Lecture 1 module

Lecture 1 module - Welcome to CS 136 Instructors: Byron...

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Welcome to CS 136 Instructors: Byron Weber Becker, Kate Larson, Jiye Li, Prabhakar Ragde Tutors: Sanderz Fung, Kyung-Min Kim, Kyle Spaans (plus part-timers) Web page (main information source): http://www.student.cs.uwaterloo.ca/˜cs136 Newsgroup : uw.cs.cs136 Lectures: TuTh 8:30, 1:00 (MC 2054), 10:00, 11:30, 2:30 (MC 2017) Tutorials: Wed or Fri, starting January 14 CS 136 Winter 2009 01: Introduction to CS 136 1
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Some logistics Textbooks: ˆ How to Design Programs (HtDP) by Felleisen, Flatt, Findler, Krishnamurthi. ˆ C Programming: A Modern Approach (CP) by K. N. King. Presentation handouts: will be available on Web page. Marking Scheme: 5% participation, 20% assignments (7-9 in total), 30% midterm (one), 45% final. Software: ˆ DrScheme v4.1.3 ˆ GNU C compiler ( gcc ), text editor (e.g. vim ) CS 136 Winter 2009 01: Introduction to CS 136 2
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Class participation mark ˆ Based on use of “clickers” ˆ Register on course Web page ˆ Purpose: to encourage active learning and provide real-time feedback ˆ Multiple-choice questions asked during lecture ˆ One mark for voting, one additional mark for right answer ˆ Votes from all lecture sections pooled ˆ Best 75% over whole term used for 5% of final grade CS 136 Winter 2009 01: Introduction to CS 136 3
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Course overview ˆ continues with functional paradigm (using Scheme) ˆ introduces imperative paradigm (using C) ˆ preparation for subsequent CS courses (major and minor) ˆ more focus on “real-world” issues dealing efficiently with large amounts of data organizing larger programs reusing and sharing code CS 136 Winter 2009 01: Introduction to CS 136 4
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Why C? ˆ basic imperative syntax shared with many other languages ˆ modest number of new language constructs and concepts ˆ can be explained with a reasonably clear semantic model ˆ visibility of machine level contrasts with the abstractions of Scheme CS 136 Winter 2009 01: Introduction to CS 136 5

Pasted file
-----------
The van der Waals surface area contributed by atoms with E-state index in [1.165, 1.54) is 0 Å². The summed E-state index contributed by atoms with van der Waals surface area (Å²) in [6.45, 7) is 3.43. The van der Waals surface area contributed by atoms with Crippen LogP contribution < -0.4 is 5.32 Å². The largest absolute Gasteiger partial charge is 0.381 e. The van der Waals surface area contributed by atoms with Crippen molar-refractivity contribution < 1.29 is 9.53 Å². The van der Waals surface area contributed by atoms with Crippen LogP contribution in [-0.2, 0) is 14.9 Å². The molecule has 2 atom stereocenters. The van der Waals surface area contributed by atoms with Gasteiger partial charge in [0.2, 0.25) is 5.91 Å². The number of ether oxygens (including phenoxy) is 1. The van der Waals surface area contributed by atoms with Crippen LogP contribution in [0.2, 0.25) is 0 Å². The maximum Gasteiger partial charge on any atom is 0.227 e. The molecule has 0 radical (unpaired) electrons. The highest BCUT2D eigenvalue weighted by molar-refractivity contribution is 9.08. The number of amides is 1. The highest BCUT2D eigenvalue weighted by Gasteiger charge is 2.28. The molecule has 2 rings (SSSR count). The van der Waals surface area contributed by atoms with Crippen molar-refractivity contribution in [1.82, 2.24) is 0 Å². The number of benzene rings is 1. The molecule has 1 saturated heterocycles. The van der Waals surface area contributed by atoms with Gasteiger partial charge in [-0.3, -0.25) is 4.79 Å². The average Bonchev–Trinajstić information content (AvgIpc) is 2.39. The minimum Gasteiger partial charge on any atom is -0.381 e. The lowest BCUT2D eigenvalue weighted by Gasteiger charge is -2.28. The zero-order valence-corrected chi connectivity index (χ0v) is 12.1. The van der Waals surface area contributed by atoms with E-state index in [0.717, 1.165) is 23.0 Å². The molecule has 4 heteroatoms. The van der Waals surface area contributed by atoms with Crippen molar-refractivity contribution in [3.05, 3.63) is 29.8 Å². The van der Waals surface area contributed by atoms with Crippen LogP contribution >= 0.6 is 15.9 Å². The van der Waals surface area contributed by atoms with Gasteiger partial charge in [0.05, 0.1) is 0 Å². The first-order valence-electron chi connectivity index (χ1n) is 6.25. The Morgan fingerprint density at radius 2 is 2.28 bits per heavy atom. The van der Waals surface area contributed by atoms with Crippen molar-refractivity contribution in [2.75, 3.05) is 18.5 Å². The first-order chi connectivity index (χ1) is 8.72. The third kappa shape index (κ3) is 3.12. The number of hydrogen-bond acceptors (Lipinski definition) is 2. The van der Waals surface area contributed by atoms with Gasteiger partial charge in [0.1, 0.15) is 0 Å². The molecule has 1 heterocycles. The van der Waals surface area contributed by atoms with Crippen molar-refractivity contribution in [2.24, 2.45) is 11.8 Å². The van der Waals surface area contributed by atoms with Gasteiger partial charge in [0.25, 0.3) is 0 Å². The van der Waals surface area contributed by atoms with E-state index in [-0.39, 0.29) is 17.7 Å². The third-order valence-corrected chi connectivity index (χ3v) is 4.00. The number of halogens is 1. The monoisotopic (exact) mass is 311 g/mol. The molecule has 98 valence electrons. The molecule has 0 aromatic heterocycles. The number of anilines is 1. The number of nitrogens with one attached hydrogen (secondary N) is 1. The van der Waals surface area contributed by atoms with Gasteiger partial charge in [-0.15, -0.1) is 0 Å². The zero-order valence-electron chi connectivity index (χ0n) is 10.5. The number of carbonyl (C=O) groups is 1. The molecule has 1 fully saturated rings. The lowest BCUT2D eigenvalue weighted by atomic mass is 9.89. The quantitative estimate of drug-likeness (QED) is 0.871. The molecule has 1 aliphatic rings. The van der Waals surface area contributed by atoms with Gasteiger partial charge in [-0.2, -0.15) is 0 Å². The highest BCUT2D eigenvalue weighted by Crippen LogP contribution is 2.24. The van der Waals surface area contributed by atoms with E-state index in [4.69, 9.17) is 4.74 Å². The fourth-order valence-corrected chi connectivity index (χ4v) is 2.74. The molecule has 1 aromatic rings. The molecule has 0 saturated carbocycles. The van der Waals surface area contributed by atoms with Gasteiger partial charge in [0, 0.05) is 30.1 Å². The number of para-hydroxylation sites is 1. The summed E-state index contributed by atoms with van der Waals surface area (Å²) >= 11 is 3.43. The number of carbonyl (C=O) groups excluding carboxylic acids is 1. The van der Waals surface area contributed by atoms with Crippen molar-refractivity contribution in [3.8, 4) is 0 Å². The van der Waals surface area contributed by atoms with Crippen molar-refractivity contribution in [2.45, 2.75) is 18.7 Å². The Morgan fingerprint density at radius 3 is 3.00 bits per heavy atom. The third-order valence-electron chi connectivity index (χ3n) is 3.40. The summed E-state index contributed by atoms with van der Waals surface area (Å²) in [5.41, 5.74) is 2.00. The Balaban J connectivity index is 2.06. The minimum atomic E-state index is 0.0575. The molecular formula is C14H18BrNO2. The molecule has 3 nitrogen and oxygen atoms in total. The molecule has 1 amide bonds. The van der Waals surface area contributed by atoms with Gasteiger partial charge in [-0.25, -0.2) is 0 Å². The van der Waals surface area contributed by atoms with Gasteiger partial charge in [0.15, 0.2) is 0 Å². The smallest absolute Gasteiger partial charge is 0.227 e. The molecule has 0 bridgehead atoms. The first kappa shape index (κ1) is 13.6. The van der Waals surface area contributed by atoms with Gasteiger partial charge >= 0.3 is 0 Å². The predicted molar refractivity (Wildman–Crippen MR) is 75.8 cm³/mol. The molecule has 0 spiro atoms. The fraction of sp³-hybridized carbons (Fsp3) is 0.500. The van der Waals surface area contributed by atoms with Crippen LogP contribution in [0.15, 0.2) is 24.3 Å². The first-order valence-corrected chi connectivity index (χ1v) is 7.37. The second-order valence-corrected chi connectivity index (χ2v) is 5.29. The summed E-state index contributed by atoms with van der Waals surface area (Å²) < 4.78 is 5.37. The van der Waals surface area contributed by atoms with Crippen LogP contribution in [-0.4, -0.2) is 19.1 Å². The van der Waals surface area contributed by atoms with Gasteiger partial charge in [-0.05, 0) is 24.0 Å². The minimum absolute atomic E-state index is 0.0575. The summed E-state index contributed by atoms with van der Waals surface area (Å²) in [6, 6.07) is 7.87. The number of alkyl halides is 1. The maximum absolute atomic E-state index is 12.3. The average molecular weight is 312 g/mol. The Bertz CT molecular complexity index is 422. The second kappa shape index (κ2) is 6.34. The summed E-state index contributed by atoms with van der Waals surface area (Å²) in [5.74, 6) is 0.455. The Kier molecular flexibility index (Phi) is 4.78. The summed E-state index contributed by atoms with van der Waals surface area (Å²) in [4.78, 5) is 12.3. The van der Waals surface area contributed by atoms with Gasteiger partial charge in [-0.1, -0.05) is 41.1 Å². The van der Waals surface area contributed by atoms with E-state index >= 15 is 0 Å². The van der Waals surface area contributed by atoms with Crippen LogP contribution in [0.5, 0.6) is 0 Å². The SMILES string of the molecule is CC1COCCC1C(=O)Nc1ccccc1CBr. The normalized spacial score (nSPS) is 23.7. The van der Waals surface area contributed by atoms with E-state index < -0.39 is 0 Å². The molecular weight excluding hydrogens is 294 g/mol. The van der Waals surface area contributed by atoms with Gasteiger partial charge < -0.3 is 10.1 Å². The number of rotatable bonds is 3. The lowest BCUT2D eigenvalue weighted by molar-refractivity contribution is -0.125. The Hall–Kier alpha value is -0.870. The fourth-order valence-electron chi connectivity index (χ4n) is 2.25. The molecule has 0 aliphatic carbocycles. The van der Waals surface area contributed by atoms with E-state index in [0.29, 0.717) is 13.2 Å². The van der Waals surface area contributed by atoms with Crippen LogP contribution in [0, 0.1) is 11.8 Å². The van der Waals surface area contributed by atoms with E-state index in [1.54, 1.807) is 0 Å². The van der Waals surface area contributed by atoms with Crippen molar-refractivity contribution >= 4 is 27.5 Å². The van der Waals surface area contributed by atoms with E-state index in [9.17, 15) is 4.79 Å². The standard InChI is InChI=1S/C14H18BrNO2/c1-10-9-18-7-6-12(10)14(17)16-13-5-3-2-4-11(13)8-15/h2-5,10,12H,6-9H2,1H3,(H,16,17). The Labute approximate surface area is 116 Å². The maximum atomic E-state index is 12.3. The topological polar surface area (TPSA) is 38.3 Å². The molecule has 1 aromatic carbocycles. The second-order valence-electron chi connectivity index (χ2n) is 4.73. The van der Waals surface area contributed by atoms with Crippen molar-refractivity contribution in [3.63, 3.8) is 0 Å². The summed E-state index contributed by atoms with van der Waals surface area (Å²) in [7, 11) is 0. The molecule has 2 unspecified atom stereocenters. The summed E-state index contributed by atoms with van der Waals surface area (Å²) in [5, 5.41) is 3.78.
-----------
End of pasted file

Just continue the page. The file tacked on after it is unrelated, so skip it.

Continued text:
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Why not C++? C++ has several different layers: ˆ An imperative core (almost identical to C); ˆ An object/class system for organizing larger programs; ˆ Templates allowing the design of parameterized classes for use in libraries. The last two are not central to CS 136 (we will touch on the ideas). You can think of C as a “Beginning Student” level of C++. C++ will be examined further in CS 241 and CS 246. CS 136 Winter 2009 01: Introduction to CS 136 6
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Why not Java? ˆ originally designed to appeal to experienced C++ programmers ˆ requires premature introduction of advanced concepts ˆ Java’s benefits are better appreciated after learning C ˆ learning Java (or C++) is straightforward after CS 136 CS 136 Winter 2009 01: Introduction to CS 136 7
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Overview: Interaction ˆ so far: in DrScheme’s read-evaluate-print loop (REPL) . ˆ much computation involves more frequent interaction (keyboard, mouse, file system, network) ˆ interactive programs can be run inside or outside DrScheme ˆ C requires explicit input and output , or I/O CS 136 Winter 2009 01: Introduction to CS 136 8
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Overview: Architecture ˆ substitution model provides a simple explanation of programs ˆ How does DrScheme really run a program?
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This note was uploaded on 10/21/2010 for the course CS 136 taught by Professor Becker during the Fall '08 term at Waterloo.

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Lecture 1 module - Welcome to CS 136 Instructors: Byron...

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